RICHARD AND JOHN LANDER,
THE INTERIOR OF AFRICA,
FOR THE DISCOVERY
COURSE AND TERMINATION OF THE NIGER;
UNPUBLISHED DOCUMENTS IN THE POSSESSION OF THE LATE
JOHN WILLIAM BARBER FULLERTON,
Employed in the African Service:
A Prefatory Analysis of the Previous Travels
PARK, DENHAM, CLAPPERTON, ADAMS, LYON, RITCHIE, &c.
Into the hitherto unexplored Countries of Africa.
BY ROBERT HUISH, ESQ.
Author of the "Last Voyage of Capt. Sir John Ross, to the Arctic
Regions," "Memoirs of W. Cobbett, Esq." "Private and Political Life
of the late Henry Hunt, Esq." &c. &c. &c.
(Printed for the Proprietors,)
PUBLISHED BY JOHN SAUNDERS, 25, NEWGATE STREET.
Many are the acquisitions which geography has made since the
boundaries of commerce have been extended, and the spirit of
enterprise has carried our adventurous countrymen into countries
which had never yet been indented by a European foot; and which, in
the great map of the world, appeared as barren and uninhabitable
places, destitute of all resources from which the traveller could
derive a subsistence. It must, however, on the other hand, be
admitted, that design has frequently had little to do in the
discovery of those countries, however well it may have been
conceived, and however great the perseverance may have been, which
was exhibited in the pursuit. The discovery of America was, indeed,
a splendid example of an enlightened conception, and an undaunted
heroism, crowned with the most complete success; and the laudable and
unabated ardour which this country, in despite of the most appalling
obstacles, has persisted in solving the great geographical problem of
the Course and Termination of the Niger, may be placed second in rank
to the discovery of America.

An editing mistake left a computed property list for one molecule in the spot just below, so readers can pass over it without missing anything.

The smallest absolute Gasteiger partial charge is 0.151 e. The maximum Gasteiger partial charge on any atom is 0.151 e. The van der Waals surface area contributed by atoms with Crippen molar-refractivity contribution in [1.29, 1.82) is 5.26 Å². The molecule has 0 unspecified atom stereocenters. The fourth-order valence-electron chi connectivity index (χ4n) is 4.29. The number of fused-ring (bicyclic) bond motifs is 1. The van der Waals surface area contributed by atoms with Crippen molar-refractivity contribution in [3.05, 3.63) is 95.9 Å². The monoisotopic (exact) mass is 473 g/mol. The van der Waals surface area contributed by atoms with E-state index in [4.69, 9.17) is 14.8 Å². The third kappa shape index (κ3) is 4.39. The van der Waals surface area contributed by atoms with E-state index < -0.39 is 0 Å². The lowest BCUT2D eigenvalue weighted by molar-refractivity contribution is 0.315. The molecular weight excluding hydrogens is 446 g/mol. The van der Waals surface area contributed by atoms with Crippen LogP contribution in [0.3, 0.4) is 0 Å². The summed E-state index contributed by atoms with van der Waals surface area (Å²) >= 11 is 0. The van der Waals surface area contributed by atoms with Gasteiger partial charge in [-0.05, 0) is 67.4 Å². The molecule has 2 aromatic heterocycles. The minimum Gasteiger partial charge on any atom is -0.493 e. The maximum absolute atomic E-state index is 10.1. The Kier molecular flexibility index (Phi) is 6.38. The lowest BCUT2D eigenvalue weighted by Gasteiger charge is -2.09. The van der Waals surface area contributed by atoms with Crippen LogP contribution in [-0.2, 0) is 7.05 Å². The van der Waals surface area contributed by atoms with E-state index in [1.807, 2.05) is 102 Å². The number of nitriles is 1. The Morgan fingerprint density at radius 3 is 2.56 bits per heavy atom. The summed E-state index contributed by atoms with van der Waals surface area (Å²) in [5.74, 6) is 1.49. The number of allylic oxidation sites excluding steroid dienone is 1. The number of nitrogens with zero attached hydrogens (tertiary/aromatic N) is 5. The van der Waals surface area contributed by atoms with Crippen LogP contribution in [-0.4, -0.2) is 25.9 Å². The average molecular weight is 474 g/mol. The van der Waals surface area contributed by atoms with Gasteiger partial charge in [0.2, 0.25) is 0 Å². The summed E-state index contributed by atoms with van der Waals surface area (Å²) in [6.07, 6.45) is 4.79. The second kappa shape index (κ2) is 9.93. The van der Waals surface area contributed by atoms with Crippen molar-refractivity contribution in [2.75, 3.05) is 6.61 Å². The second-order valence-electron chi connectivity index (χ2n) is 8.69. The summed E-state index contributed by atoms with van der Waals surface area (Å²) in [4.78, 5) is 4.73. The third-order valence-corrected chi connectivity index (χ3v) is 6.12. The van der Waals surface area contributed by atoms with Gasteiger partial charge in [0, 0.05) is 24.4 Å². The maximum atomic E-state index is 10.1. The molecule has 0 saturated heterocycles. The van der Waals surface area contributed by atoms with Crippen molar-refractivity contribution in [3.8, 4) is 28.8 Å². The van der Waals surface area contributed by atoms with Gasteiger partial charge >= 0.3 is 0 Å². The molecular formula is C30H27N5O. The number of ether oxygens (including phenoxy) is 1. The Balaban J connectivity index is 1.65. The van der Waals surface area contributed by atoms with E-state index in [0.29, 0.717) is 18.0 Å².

As long as any fact is shut out from the knowledge of man, he who is
in search of it will supply the deficiency by his own conclusions,
which will be more or less removed from the object of his pursuit,
according to the previous opinions which he may have formed, or to
the credit which he may have placed on the reports of others. These
remarks cannot be better illustrated, than in the case furnished by
the Joliba, the Quorra, or Niger, the termination of which river was
utterly unknown until Richard and John Lander, braving difficulties
which would have broken any other hearts than theirs, succeeded in
navigating the river until its conflux with the ocean. Since Park's
first discovery of the Joliba, every point of the compass has been
assumed for the ulterior course and termination of that river, and
however wrong subsequent discovery has proved this speculative
geography to have been, it is not to be regarded as useless. Theories
may be far short of the truth, but while they display the ingenuity
and reasoning powers of their authors, they tend to keep alive that
spirit of inquiry and thirst for knowledge which terminates in
Various accounts of this river had been gradually collected from
different sources, which afforded grounds for fresh theories
respecting its termination.
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